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J Crit Care. 2014 Dec;29(6):890-5. doi: 10.1016/j.jcrc.2014.06.022. Epub 2014 Jun 30.

The Durban World Congress Ethics Round Table Conference Report: I. Differences between withholding and withdrawing life-sustaining treatments.

Author information

1
Department of Anesthesiology and Critical Care Medicine, Hadassah Hebrew University Medical Center, Jerusalem, Israel. Electronic address: charless@ekmd.huji.ac.il.
2
Division of Critical Care, Charlotte Maxeke Johannesburg Academic Hospital and Faculty of Health Sciences, University of the Witwatersrand, Johannesburg, South Africa.
3
Department of Pediatrics and Emergency Medicine, Children's Hospital and Sunny Hill Health Centre for Children, University British Columbia, Vancouver, British Columbia, Canada.
4
Department of Anesthesiology and Intensive Care Medicine, Center for Sepsis Control and Care, Jena, Germany.
5
Department of Intensive Care Medicine, Royal Brisbane and Womens Hospital and The University of Queensland, Herston, Queensland, Australia.
6
Medical Intensive Care Unit, Peking Union Medical College Hospital, Beijing, China.
7
School of Child and Adolescent Health, University of Cape Town and Red Cross War Memorial Children's Hospital, Cape Town, South Africa.
8
Department of Anaesthesia and Critical Care, Inkosi Albert Luthuli Central Hospital, University of KwaZulu-Natal eThekwini-Durban, KwaZulu-Natal, South Africa.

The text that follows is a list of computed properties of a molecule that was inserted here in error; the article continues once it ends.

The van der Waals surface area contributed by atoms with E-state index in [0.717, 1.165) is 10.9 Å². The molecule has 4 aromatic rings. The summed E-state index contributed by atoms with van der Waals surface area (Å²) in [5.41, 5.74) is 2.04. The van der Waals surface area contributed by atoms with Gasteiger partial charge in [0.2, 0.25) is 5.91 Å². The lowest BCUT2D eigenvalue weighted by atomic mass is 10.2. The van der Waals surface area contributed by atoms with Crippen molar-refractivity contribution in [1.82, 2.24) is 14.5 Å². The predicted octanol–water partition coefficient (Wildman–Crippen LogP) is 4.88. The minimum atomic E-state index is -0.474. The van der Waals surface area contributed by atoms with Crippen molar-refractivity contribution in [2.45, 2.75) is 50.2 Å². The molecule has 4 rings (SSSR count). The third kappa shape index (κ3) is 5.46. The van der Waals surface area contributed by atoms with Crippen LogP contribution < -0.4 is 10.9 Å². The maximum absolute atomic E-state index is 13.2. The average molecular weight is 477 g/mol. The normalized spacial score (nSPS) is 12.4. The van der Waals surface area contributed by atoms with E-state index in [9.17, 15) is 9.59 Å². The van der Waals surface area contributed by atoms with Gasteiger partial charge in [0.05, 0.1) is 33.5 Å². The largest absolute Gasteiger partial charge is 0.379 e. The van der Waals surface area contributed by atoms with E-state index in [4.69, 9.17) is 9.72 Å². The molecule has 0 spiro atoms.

9
Service de réanimation médicale, Assistance Publique-Hôpitaux de Paris, Hôpital Saint-Antoine, Paris, France.
10
Department of Intensive Care, Erasmus Medical Centre, Rotterdam, The Netherlands.
11
Division of Pulmonology, Department of Internal Medicine, Charlotte Maxeke Johannesburg Academic Hospital and Faculty of Health Sciences, University of the Witwatersrand, Johannesburg, South Africa.

Abstract

INTRODUCTION:

Withholding life-sustaining treatments (WHLST) and withdrawing life-sustaining treatments (WDLST) occur in most intensive care units (ICUs) around the world to varying degrees.

METHODS:

Speakers from invited faculty of the World Federation of Societies of Intensive and Critical Care Medicine Congress in 2013 with an interest in ethics were approached to participate in an ethics round table. Participants were asked if they agreed with the statement "There is no moral difference between withholding and withdrawing a mechanical ventilator." Differences between WHLST and WDLST were discussed. Official statements relating to WHLST and WDLST from intensive care societies, professional bodies, and government statements were sourced, documented, and compared.

RESULTS:

Sixteen respondents stated that there was no moral difference between withholding or withdrawing a mechanical ventilator, 2 were neutral, and 4 stated that there was a difference. Most ethicists and medical organizations state that there is no moral difference between WHLST and WDLST. A review of guidelines noted that all but 1 of 29 considered WHLST and WDLST as ethically or legally equivalent.

CONCLUSIONS:

Most respondents, practicing intensivists, stated that there is no difference between WHLST and WDLST, supporting most ethicists and professional organizations. A minority of physicians still do not accept their equivalency.

KEYWORDS:

Ethics; Law; Life-sustaining treatments; Withdrawing; Withholding

PMID:
25151218
DOI:
10.1016/j.jcrc.2014.06.022
[Indexed for MEDLINE]

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